Michael: "I don't think so, unless I was constantly receiving scathing reviews and scoring in the 2's. Or if they simply were not being played then I would be put off. I really enjoy level building too much to be put off by a couple of reviews. At the start of a project the momentum, and creative excitement fills my need to be creative. But once a particular level is complete, it becomes something different. Now it's for the player to enjoy... and the reviewer to review, and I start to get excited about a new project. After all, level building is not a profession. We are not getting paid for all the hours put into making them. The levels are created largely for the enjoyment of others, so I think this should be reflected in the reviews, and most are. I also think reviewers should take into account who they are reviewing, (and I think many do) like the difference between an experienced builder and one who is just starting out. After becoming aquainted with the level editor a new builder can put together a level but there is still so much to learn. I've been at it six months now, and have learned a whole heck of a lot since my first level but its going to be a long winter in June before I catch up to some of the more sophisticated builders. But really I don't have much to complain about, most of my reviews have been encouraging, and in some cases very good indeed. So far anyways... lol. But to answer this second part of your question. Thankless? Not at all. Apart from the enjoyment I get from building it's great fun to see the level downloaded, to read the stuck thread and remarks from the players. I have even on three occassions gotten emails from players and one reviewer thanking me for a great level. This is very gratifying and makes all the hard work worthwhile. I also really like the aspect of the community at Michael's site. Bringing the players, reviewers and builders together like this is terriffic! Infuriating? Definetely! The editor drives me crazy sometimes with all it's quirks, complaints and limitations. Sooo many times I have been just so fed up with it, especially when it throws you an unexpected curve ball. Grr! But it is still a wonderful tool.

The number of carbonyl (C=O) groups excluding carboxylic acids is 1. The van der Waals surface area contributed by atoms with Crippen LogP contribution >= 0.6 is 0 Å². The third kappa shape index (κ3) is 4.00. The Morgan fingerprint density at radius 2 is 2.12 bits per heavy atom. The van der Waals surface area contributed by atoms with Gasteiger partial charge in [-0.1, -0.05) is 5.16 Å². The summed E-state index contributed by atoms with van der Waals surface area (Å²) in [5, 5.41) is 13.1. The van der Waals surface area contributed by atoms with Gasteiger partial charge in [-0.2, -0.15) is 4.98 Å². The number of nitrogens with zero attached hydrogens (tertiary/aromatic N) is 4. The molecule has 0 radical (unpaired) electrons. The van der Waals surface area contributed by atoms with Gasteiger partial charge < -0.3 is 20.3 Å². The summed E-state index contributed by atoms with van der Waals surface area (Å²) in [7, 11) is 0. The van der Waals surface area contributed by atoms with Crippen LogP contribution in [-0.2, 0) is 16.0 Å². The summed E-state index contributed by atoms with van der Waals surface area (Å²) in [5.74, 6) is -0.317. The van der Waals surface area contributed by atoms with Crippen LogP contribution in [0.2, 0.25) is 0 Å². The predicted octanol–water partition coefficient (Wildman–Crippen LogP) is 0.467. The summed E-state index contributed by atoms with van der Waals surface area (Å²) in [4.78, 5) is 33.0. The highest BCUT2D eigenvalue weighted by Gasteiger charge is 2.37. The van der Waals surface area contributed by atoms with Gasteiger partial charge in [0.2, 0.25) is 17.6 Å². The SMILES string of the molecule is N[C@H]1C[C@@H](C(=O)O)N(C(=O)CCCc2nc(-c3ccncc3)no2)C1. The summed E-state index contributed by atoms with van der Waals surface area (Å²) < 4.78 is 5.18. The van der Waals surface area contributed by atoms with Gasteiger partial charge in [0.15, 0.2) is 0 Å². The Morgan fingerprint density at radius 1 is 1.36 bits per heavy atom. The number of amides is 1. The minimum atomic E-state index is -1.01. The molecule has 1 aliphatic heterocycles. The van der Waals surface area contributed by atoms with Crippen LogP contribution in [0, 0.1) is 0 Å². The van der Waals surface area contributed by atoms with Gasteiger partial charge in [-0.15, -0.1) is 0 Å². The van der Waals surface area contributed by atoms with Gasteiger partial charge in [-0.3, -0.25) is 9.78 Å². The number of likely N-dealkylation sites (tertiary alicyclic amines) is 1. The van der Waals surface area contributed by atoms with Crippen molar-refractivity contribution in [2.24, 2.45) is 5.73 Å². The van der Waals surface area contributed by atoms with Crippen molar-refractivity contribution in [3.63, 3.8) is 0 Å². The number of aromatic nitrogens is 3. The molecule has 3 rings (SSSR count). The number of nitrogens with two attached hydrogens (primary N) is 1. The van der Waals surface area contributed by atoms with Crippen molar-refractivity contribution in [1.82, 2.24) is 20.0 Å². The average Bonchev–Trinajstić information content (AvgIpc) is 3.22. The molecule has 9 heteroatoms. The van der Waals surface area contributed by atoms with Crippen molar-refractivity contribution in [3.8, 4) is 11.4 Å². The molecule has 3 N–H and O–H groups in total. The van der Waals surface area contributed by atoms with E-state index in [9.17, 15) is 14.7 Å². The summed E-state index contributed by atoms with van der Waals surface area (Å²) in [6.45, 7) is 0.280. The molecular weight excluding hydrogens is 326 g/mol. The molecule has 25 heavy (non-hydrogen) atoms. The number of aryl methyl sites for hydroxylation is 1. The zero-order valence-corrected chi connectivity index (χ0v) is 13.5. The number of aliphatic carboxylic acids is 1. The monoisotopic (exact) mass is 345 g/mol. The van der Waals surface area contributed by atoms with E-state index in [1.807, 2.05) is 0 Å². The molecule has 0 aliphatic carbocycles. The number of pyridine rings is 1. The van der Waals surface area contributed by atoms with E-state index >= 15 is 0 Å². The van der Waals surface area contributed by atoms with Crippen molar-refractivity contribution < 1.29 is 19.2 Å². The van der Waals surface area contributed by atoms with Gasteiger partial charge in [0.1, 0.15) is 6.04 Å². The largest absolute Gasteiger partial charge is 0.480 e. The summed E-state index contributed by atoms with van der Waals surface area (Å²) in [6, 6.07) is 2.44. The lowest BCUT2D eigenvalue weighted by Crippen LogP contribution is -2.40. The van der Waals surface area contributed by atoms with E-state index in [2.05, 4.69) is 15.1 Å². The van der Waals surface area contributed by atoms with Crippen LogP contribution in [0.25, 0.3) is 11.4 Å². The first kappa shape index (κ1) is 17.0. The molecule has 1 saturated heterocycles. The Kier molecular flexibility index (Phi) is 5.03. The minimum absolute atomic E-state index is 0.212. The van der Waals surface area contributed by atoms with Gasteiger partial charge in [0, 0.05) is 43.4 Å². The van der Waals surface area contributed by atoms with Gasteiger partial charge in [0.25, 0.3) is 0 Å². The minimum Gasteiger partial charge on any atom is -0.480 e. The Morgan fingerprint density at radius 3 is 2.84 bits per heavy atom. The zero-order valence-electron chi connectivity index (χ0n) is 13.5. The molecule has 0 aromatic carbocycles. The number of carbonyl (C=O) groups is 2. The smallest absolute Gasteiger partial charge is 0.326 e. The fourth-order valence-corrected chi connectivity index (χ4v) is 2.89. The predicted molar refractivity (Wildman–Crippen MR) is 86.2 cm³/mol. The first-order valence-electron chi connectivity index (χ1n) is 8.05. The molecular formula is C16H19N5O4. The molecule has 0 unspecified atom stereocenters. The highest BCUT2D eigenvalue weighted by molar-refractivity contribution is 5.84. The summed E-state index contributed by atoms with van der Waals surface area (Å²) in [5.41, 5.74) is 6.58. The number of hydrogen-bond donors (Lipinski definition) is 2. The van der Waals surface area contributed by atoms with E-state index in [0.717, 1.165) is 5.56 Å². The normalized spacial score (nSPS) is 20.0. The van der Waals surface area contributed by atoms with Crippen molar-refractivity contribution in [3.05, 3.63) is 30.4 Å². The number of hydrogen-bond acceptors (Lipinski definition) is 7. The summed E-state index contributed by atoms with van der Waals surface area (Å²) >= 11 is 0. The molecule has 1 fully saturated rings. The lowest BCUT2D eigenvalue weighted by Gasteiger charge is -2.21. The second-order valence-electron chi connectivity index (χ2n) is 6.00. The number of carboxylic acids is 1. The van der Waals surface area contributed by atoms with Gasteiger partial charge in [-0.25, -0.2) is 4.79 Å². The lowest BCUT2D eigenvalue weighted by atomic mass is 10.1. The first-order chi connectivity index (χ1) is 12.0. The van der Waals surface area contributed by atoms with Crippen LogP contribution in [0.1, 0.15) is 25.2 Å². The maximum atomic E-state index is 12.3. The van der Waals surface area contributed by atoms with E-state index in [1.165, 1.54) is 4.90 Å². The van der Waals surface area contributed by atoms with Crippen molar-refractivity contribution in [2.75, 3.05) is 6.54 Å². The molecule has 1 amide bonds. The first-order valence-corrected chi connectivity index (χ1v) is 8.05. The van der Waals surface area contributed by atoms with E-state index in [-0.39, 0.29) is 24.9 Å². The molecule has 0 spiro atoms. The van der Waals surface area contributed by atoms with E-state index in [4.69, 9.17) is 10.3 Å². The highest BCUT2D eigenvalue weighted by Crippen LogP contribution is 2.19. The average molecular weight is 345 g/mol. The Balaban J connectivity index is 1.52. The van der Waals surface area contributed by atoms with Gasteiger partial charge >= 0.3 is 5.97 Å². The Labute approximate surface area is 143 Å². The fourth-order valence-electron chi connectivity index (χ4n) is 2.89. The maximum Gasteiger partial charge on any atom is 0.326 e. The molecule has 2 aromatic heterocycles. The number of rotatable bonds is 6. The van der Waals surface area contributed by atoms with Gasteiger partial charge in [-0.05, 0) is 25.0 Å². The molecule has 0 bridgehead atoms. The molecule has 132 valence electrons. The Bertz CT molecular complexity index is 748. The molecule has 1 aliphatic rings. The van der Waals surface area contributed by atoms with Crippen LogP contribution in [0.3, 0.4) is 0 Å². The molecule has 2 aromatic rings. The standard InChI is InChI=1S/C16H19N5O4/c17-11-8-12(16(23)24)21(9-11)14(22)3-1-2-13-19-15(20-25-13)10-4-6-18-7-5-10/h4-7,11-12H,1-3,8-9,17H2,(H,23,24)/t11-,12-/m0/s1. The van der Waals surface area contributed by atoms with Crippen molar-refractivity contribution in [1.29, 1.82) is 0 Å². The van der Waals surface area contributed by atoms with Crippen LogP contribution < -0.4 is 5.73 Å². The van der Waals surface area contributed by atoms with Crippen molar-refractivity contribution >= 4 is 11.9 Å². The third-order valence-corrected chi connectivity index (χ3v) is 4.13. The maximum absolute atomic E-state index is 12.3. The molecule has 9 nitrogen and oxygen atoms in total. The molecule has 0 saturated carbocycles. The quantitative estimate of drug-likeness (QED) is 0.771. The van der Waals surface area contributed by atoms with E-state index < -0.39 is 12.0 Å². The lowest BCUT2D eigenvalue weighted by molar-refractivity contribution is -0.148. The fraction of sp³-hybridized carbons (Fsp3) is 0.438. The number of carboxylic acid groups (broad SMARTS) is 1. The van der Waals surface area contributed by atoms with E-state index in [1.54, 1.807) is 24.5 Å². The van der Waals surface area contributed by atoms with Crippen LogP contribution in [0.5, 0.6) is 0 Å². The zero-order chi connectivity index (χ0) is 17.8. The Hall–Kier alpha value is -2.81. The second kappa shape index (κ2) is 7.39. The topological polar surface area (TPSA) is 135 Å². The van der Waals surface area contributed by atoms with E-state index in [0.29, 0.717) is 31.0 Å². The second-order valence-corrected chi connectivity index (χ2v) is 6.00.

Ian: "Has Tomb Raider runs its course?"
Michael: "Well, I think that's a twofold question. Firstly has TR runs its course as far as Eidos creating more games? Maybe. AOD was so far from the original that many fans did'nt enjoy it. So it will be interesting to see what they come up with next. But it's kind of a pity really. I guess with AOD, Edios were trying to catch up to other game producers by updating the engine etc. but I think they lost sight of what made TR so popular. I recently found a Mac edition of TR3 which I havn't played in years and I still find it totally enjoyable. Maybe its not as slick as POP for instance but who cares, not me. On the other hand I think there is alot of life left in TR when it comes to the editor and the custom levels. It just goes to show that if Eidos had kept on making TR games the way they had been doing, the new one would have been more popular than AOD."
Ian: "Do you find level building a somewhat lonely, solitary pastime? Do family/friends offer encouragement? Does it intrude on your social life?"